By: Gerard P. Brady Published: October 2010

The Construction Contracts Act

The Construction Contracts Act (hereinafter the “Act”) went into effect on January 14, 2003. All private construction contracts entered into after January 13, 2003, whether oral or written, where the aggregate amount of the construction project is $250,000.00 or more will be subject to the Act. Public works projects and contracts for the performance of work on public works projects are exempt from the Act’s provisions. In addition, certain residential projects and projects arising out of the events of September 11, 2001 are exempt from the Act.

The intent of the legislature in passing the Act was to prevent unjust delays in payments to contractors and subcontractors, working on private construction projects. If payments are not timely made, the Act establishes remedies for the benefit of contractors and subcontractors. The bulk of the Act’s provisions are triggered only upon default and can be bypassed if the construction contract is carefully drafted. However, the right to interest payments, the right to suspend performance and the right to have New York Law cover the rights of the parties and designating New York as the forum for any and all disputes are requirements for all contracts subject to the Act. Contracts with material suppliers are excluded and may be made subject to the laws of another State or jurisdiction and/or designate another jurisdiction or State as the venue for any and all contract disputes.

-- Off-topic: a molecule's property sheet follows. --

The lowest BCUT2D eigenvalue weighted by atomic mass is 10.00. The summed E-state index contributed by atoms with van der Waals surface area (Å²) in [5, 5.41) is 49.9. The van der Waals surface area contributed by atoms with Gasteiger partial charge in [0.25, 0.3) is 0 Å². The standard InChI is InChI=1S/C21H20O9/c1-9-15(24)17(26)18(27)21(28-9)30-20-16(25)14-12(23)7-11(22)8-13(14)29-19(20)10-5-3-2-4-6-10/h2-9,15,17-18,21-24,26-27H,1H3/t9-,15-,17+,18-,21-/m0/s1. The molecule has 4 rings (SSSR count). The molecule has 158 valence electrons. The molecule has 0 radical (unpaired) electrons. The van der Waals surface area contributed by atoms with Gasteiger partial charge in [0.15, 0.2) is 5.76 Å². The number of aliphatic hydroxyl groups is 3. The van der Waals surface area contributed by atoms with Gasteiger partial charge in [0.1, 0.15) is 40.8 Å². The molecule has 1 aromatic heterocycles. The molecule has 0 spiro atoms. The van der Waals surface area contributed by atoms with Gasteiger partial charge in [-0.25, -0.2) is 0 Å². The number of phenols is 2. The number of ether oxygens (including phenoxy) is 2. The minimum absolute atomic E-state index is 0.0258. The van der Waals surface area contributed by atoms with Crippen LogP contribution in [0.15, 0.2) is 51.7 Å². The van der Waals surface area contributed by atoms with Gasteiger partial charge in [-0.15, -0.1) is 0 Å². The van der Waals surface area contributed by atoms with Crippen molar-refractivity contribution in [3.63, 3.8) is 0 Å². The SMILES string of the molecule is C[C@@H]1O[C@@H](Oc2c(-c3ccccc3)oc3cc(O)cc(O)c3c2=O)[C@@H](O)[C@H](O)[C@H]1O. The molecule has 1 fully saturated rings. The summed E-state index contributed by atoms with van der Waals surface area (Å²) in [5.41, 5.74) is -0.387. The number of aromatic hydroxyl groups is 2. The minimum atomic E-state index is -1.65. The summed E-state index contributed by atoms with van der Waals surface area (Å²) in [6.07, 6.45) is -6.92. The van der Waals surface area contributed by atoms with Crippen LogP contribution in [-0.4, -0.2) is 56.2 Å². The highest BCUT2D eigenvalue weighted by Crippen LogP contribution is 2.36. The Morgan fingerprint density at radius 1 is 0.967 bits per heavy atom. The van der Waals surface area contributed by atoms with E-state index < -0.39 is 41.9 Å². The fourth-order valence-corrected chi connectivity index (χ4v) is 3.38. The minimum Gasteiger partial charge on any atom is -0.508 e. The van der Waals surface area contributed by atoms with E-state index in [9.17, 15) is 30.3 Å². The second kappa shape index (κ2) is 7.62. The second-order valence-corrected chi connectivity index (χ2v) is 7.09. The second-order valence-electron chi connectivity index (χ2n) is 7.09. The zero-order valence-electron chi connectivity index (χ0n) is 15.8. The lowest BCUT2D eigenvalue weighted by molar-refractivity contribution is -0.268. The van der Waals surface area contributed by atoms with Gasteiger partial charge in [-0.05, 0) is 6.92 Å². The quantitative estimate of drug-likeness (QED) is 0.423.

In the absence of an agreement to the contrary, the Act authorizes contractors and subcontractors to invoice for interim payments on a monthly basis. The party being invoiced, whether it is the owner, contractor or subcontractor, is required to approve or disapprove the invoice within twelve (12) business days of receipt of the invoice and all contractually required documentation, including partial waivers of lien. If the owner, contractor or subcontractor disapprove of the invoice or any portion thereof, it must prepare a written statement outlining the item(s) which are not approved, the reasons why and the amount(s) being withheld. The Act recites a list of grounds a party may raise when disapproving an invoice or any portion thereof. The sum of the withholdings are limited to amounts sufficient to cure and/or correct the defects and capped by the line item amount in the schedule of values, if previously submitted. In essence, the withholdings must be reasonable and can be based on contract provisions such as the owner’s and/or contractor’s rights to liquidated damages if the contract is not performed on time. However, the Act also provides that delays by anyone other than the invoicing party and/or its subcontractors and material suppliers shall not be a basis for withholding approval and payment of an application for payment.

Unless otherwise agreed, payments are due no later than thirty (30) days from approval. In situations involving subcontractors, payment is due, from the party with which it subcontracts, within seven days of that party’s receipt of good funds. Although not discussed here, the reader is also alerted to the fact that the Act contains provisions for situations when a lender is involved in financing all or part of the contract.